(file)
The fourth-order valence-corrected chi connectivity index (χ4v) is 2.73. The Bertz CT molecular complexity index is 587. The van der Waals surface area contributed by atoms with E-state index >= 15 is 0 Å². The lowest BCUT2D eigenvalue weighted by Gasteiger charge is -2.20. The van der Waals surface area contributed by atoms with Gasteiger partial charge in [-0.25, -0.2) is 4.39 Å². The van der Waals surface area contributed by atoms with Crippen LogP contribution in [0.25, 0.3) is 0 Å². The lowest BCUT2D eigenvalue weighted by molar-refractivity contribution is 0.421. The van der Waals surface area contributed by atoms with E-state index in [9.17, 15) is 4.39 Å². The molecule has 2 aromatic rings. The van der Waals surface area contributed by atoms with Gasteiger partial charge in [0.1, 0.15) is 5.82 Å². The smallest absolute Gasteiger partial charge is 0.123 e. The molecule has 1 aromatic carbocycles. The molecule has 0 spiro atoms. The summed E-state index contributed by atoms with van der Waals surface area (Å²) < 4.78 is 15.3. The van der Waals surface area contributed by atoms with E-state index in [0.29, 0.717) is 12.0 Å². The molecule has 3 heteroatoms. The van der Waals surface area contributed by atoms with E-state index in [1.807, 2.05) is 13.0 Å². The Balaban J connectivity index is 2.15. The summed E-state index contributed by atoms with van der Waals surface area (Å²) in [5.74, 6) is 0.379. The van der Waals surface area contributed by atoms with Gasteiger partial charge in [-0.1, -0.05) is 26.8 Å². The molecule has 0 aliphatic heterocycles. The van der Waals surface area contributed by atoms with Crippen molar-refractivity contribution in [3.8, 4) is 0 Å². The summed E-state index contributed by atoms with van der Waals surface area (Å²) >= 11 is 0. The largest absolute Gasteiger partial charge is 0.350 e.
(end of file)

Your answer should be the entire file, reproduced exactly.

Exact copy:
The fourth-order valence-corrected chi connectivity index (χ4v) is 2.73. The Bertz CT molecular complexity index is 587. The van der Waals surface area contributed by atoms with E-state index >= 15 is 0 Å². The lowest BCUT2D eigenvalue weighted by Gasteiger charge is -2.20. The van der Waals surface area contributed by atoms with Gasteiger partial charge in [-0.25, -0.2) is 4.39 Å². The van der Waals surface area contributed by atoms with Crippen LogP contribution in [0.25, 0.3) is 0 Å². The lowest BCUT2D eigenvalue weighted by molar-refractivity contribution is 0.421. The van der Waals surface area contributed by atoms with E-state index in [9.17, 15) is 4.39 Å². The molecule has 2 aromatic rings. The van der Waals surface area contributed by atoms with Gasteiger partial charge in [0.1, 0.15) is 5.82 Å². The smallest absolute Gasteiger partial charge is 0.123 e. The molecule has 1 aromatic carbocycles. The molecule has 0 spiro atoms. The summed E-state index contributed by atoms with van der Waals surface area (Å²) < 4.78 is 15.3. The van der Waals surface area contributed by atoms with E-state index in [0.29, 0.717) is 12.0 Å². The molecule has 3 heteroatoms. The van der Waals surface area contributed by atoms with E-state index in [1.807, 2.05) is 13.0 Å². The Balaban J connectivity index is 2.15. The summed E-state index contributed by atoms with van der Waals surface area (Å²) in [5.74, 6) is 0.379. The van der Waals surface area contributed by atoms with Gasteiger partial charge in [-0.1, -0.05) is 26.8 Å². The molecule has 0 aliphatic heterocycles. The van der Waals surface area contributed by atoms with Crippen molar-refractivity contribution in [3.8, 4) is 0 Å². The summed E-state index contributed by atoms with van der Waals surface area (Å²) >= 11 is 0. The largest absolute Gasteiger partial charge is 0.350 e.